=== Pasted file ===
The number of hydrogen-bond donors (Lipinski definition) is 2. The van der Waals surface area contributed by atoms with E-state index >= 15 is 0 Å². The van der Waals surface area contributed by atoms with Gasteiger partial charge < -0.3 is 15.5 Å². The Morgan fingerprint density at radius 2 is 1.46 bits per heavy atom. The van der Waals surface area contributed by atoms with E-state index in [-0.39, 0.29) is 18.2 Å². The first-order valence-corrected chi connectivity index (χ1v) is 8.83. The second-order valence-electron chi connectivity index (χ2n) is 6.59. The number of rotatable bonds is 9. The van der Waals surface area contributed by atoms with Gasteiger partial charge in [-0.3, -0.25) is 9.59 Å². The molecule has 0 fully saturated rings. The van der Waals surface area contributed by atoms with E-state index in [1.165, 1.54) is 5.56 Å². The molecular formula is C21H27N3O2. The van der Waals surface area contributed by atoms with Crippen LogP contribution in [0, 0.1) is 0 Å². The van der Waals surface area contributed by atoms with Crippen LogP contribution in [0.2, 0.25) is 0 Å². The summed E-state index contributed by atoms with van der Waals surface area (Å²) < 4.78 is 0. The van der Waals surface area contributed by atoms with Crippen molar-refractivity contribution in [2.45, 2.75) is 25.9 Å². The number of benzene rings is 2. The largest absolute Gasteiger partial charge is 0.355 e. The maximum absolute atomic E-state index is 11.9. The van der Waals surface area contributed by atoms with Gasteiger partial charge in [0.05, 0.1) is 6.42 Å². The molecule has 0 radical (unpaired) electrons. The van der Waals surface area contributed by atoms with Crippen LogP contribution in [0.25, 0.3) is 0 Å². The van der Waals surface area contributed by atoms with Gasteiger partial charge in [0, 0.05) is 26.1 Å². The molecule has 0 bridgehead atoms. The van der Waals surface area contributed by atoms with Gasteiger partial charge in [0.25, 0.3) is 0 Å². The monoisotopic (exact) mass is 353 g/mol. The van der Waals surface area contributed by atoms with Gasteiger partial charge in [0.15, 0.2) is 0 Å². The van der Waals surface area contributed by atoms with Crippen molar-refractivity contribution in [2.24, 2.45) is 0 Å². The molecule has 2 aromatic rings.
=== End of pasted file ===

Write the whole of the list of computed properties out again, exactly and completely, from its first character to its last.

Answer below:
The number of hydrogen-bond donors (Lipinski definition) is 2. The van der Waals surface area contributed by atoms with E-state index >= 15 is 0 Å². The van der Waals surface area contributed by atoms with Gasteiger partial charge < -0.3 is 15.5 Å². The Morgan fingerprint density at radius 2 is 1.46 bits per heavy atom. The van der Waals surface area contributed by atoms with E-state index in [-0.39, 0.29) is 18.2 Å². The first-order valence-corrected chi connectivity index (χ1v) is 8.83. The second-order valence-electron chi connectivity index (χ2n) is 6.59. The number of rotatable bonds is 9. The van der Waals surface area contributed by atoms with Gasteiger partial charge in [-0.3, -0.25) is 9.59 Å². The molecule has 0 fully saturated rings. The van der Waals surface area contributed by atoms with E-state index in [1.165, 1.54) is 5.56 Å². The molecular formula is C21H27N3O2. The van der Waals surface area contributed by atoms with Crippen LogP contribution in [0, 0.1) is 0 Å². The van der Waals surface area contributed by atoms with Crippen LogP contribution in [0.2, 0.25) is 0 Å². The summed E-state index contributed by atoms with van der Waals surface area (Å²) < 4.78 is 0. The van der Waals surface area contributed by atoms with Crippen molar-refractivity contribution in [2.45, 2.75) is 25.9 Å². The number of benzene rings is 2. The largest absolute Gasteiger partial charge is 0.355 e. The maximum absolute atomic E-state index is 11.9. The van der Waals surface area contributed by atoms with Gasteiger partial charge in [0.05, 0.1) is 6.42 Å². The molecule has 0 radical (unpaired) electrons. The van der Waals surface area contributed by atoms with Crippen LogP contribution in [0.25, 0.3) is 0 Å². The van der Waals surface area contributed by atoms with Gasteiger partial charge in [0, 0.05) is 26.1 Å². The molecule has 0 bridgehead atoms. The van der Waals surface area contributed by atoms with Gasteiger partial charge in [0.25, 0.3) is 0 Å². The monoisotopic (exact) mass is 353 g/mol. The van der Waals surface area contributed by atoms with Gasteiger partial charge in [0.15, 0.2) is 0 Å². The van der Waals surface area contributed by atoms with Crippen molar-refractivity contribution in [2.24, 2.45) is 0 Å². The molecule has 2 aromatic rings.